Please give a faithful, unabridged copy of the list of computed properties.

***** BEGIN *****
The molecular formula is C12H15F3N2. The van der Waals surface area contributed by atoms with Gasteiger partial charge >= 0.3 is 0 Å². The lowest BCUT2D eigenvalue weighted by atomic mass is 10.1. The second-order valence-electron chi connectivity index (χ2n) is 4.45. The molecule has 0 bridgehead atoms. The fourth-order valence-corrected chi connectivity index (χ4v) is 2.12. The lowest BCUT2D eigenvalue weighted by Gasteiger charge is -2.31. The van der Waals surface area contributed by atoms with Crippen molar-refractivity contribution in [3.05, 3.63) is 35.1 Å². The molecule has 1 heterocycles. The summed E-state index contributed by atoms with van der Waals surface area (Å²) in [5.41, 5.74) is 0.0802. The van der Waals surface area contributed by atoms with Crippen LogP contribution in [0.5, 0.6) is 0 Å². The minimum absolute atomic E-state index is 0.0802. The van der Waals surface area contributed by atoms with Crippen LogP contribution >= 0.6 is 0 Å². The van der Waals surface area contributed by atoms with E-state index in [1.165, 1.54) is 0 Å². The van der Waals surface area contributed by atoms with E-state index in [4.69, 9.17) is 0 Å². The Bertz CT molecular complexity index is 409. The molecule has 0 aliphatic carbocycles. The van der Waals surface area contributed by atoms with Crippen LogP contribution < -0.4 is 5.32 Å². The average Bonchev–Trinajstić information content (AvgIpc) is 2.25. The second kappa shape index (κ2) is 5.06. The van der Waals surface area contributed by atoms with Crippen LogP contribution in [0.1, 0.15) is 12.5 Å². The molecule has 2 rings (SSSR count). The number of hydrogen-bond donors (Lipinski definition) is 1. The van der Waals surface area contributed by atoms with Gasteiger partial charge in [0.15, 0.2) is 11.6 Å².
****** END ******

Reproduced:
The molecular formula is C12H15F3N2. The van der Waals surface area contributed by atoms with Gasteiger partial charge >= 0.3 is 0 Å². The lowest BCUT2D eigenvalue weighted by atomic mass is 10.1. The second-order valence-electron chi connectivity index (χ2n) is 4.45. The molecule has 0 bridgehead atoms. The fourth-order valence-corrected chi connectivity index (χ4v) is 2.12. The lowest BCUT2D eigenvalue weighted by Gasteiger charge is -2.31. The van der Waals surface area contributed by atoms with Crippen molar-refractivity contribution in [3.05, 3.63) is 35.1 Å². The molecule has 1 heterocycles. The summed E-state index contributed by atoms with van der Waals surface area (Å²) in [5.41, 5.74) is 0.0802. The van der Waals surface area contributed by atoms with Crippen LogP contribution in [0.5, 0.6) is 0 Å². The minimum absolute atomic E-state index is 0.0802. The van der Waals surface area contributed by atoms with Crippen LogP contribution >= 0.6 is 0 Å². The van der Waals surface area contributed by atoms with E-state index in [1.165, 1.54) is 0 Å². The van der Waals surface area contributed by atoms with E-state index in [4.69, 9.17) is 0 Å². The Bertz CT molecular complexity index is 409. The molecule has 0 aliphatic carbocycles. The van der Waals surface area contributed by atoms with Crippen LogP contribution < -0.4 is 5.32 Å². The average Bonchev–Trinajstić information content (AvgIpc) is 2.25. The second kappa shape index (κ2) is 5.06. The van der Waals surface area contributed by atoms with Crippen LogP contribution in [0.1, 0.15) is 12.5 Å². The molecule has 2 rings (SSSR count). The number of hydrogen-bond donors (Lipinski definition) is 1. The van der Waals surface area contributed by atoms with Gasteiger partial charge in [0.15, 0.2) is 11.6 Å².